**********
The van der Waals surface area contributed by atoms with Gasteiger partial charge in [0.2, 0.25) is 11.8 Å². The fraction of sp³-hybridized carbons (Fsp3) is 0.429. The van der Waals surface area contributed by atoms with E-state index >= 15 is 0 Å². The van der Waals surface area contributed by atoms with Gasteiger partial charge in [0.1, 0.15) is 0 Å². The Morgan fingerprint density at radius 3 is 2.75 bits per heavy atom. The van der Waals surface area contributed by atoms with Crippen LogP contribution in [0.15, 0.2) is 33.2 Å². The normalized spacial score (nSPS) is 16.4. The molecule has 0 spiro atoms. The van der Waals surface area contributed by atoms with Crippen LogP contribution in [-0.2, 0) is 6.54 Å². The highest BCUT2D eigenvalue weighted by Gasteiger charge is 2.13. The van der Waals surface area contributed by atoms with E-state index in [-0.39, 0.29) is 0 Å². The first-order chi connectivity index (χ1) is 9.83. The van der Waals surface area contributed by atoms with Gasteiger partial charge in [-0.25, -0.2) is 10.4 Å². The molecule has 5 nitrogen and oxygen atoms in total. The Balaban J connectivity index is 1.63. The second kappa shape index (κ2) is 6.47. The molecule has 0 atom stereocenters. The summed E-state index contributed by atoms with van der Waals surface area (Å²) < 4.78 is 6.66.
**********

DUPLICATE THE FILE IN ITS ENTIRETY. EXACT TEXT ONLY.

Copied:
The van der Waals surface area contributed by atoms with Gasteiger partial charge in [0.2, 0.25) is 11.8 Å². The fraction of sp³-hybridized carbons (Fsp3) is 0.429. The van der Waals surface area contributed by atoms with E-state index >= 15 is 0 Å². The van der Waals surface area contributed by atoms with Gasteiger partial charge in [0.1, 0.15) is 0 Å². The Morgan fingerprint density at radius 3 is 2.75 bits per heavy atom. The van der Waals surface area contributed by atoms with Crippen LogP contribution in [0.15, 0.2) is 33.2 Å². The normalized spacial score (nSPS) is 16.4. The molecule has 0 spiro atoms. The van der Waals surface area contributed by atoms with Crippen LogP contribution in [-0.2, 0) is 6.54 Å². The highest BCUT2D eigenvalue weighted by Gasteiger charge is 2.13. The van der Waals surface area contributed by atoms with E-state index in [-0.39, 0.29) is 0 Å². The first-order chi connectivity index (χ1) is 9.83. The van der Waals surface area contributed by atoms with Gasteiger partial charge in [-0.25, -0.2) is 10.4 Å². The molecule has 5 nitrogen and oxygen atoms in total. The Balaban J connectivity index is 1.63. The second kappa shape index (κ2) is 6.47. The molecule has 0 atom stereocenters. The summed E-state index contributed by atoms with van der Waals surface area (Å²) < 4.78 is 6.66.